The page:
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Turn an android into 24/7 portable polyglot radio
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Turn an android into 24/7 portable polyglot radio

Some automation done with a proprietary bloatware app.

It's easier to do this on a proper linux machine, but the benefits of having this on your phone are pretty obvious (to me). For anyone desiring to speak more than two languages, it can become difficult to make sure to actually contact all of the languages frequently enough to make progress. While "All Japanese All The Time" (visit the mirrored site) might work for someone only studying Japanese, it hardly works for someone studying more languages than that. Even "Khatzumoto", who invented this religious cult, seems to have fallen flat in his attempts to learn other East Asian languages with his approach.

Alexandre Arguilles knows a large number of languages, which he did by ruthlessly categorizing his time in 15 minute segments and reading for many hours a day, in many languages, for many years.

I think a good middle place is to study a normal number of languages and "Get Gud." About five, or so.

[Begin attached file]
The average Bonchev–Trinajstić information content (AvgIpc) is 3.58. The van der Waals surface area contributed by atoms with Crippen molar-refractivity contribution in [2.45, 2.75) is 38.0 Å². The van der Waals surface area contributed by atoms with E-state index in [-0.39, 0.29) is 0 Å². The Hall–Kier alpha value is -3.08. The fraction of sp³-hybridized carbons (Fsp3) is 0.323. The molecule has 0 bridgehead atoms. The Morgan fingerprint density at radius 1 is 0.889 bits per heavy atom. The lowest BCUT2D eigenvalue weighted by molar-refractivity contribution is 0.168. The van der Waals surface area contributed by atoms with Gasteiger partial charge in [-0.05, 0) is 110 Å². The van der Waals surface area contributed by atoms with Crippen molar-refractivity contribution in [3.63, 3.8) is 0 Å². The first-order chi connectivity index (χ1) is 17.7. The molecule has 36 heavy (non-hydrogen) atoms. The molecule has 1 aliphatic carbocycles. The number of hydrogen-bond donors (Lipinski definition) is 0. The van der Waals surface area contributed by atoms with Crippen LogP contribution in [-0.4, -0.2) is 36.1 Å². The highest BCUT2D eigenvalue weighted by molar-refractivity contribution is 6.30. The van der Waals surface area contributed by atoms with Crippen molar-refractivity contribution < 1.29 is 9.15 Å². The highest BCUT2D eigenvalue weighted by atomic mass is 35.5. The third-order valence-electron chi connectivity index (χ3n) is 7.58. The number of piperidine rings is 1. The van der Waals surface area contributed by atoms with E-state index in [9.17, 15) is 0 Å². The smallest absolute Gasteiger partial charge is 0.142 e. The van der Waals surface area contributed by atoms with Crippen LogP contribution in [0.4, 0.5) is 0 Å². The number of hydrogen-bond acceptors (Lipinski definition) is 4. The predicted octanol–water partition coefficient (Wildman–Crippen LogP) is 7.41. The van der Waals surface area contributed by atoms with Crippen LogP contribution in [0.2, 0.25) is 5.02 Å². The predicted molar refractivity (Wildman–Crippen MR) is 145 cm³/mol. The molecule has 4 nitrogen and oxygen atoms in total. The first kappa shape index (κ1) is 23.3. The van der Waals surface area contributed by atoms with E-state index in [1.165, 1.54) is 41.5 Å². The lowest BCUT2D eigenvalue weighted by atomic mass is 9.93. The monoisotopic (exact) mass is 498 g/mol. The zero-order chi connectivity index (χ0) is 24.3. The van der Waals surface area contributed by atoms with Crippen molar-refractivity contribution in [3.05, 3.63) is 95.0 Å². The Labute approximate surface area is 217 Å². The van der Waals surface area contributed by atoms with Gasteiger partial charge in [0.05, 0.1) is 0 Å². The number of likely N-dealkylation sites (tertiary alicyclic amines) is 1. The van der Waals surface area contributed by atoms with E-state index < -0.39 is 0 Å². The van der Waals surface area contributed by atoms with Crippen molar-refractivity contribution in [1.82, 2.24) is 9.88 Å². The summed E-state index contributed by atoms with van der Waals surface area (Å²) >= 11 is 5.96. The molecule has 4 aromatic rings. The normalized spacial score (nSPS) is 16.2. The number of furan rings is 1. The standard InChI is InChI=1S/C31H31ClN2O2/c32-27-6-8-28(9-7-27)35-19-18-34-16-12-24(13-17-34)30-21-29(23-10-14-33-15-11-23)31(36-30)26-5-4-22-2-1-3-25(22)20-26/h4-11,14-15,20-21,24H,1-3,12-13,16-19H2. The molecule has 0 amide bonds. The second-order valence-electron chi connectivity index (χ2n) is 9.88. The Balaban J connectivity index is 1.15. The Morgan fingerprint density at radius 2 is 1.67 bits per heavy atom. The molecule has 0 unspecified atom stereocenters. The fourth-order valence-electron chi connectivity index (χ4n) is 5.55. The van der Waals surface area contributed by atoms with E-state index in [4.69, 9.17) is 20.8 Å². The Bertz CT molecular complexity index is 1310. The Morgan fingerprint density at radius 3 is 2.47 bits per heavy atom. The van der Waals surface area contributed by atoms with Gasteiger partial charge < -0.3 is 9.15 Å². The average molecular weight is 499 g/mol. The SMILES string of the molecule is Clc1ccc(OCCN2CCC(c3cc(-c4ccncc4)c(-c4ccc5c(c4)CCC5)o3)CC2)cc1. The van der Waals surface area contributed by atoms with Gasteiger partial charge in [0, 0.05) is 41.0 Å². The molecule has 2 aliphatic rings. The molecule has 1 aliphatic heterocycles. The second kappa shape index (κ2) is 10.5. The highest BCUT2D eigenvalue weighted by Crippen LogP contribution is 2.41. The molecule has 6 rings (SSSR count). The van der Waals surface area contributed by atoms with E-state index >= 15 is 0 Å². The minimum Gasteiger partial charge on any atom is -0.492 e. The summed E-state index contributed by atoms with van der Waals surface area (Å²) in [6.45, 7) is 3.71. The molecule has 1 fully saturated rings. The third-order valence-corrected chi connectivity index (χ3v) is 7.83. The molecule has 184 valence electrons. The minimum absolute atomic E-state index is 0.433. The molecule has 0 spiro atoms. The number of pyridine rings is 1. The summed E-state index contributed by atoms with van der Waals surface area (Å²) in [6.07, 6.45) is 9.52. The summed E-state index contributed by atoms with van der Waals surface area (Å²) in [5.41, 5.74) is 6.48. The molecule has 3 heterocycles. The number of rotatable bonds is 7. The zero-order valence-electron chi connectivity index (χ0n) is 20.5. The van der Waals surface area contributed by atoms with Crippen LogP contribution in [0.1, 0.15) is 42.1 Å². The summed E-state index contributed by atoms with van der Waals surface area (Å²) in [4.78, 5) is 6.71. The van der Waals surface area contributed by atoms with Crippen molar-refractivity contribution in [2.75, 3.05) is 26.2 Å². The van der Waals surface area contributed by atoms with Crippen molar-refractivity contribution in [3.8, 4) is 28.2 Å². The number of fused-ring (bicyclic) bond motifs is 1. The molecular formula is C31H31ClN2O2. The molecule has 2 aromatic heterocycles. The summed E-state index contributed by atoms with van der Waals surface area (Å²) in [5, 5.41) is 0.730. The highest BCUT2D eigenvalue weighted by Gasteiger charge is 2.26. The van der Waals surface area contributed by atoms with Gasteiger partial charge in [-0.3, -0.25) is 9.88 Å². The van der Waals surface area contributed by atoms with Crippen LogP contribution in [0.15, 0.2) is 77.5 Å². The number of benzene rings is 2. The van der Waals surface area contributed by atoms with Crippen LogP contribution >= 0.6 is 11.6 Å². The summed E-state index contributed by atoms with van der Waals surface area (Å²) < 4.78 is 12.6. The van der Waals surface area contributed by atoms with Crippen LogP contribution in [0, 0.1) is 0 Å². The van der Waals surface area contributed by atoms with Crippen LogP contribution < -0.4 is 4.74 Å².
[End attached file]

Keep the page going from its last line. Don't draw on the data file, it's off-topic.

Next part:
Rather than 15 minute time segments and quickly switching between languages, I suggest "timeblocking" multi-hour segments. This allows deep concentration on books, or technical materials, which I think is a more productive activity in general than reading for a few minutes in one language and switch to another.

By implementing this Polyglot Radio, we can know that at any time, if listening is a prudent activity, that the device will be ready to provide the scheduled content.

The crux of the method is to check the time. Is it between times X and Y? Great, make sure to be playing the correct language material according to your calendar. The device needs to be loaded up with tons of content to randomly shuffle and be playing at any time, just like a radio station. Audiobooks, podcasts, and movie tracks with audio description, or condensed audio, are the best.

The only app that I was able to get working was the "Automate" app, which unfortunately needs to be downloaded with a "premium" patch applied in order to work properly. The actual "flow" that I use is available here, and can be imported into the app as a template. It shuffles m3u playlists, assuming that they have no metadata (ie. made with this command):

find . -type f >files.m3u

and just randomly shuffles the lines. Android doesn't have `shuf`.

The script:

cat "$1" | awk 'BEGIN{srand()}{printf "%06d %s\n", rand()*1000000, $0;}' | sort -n | cut -c8- >"$2"
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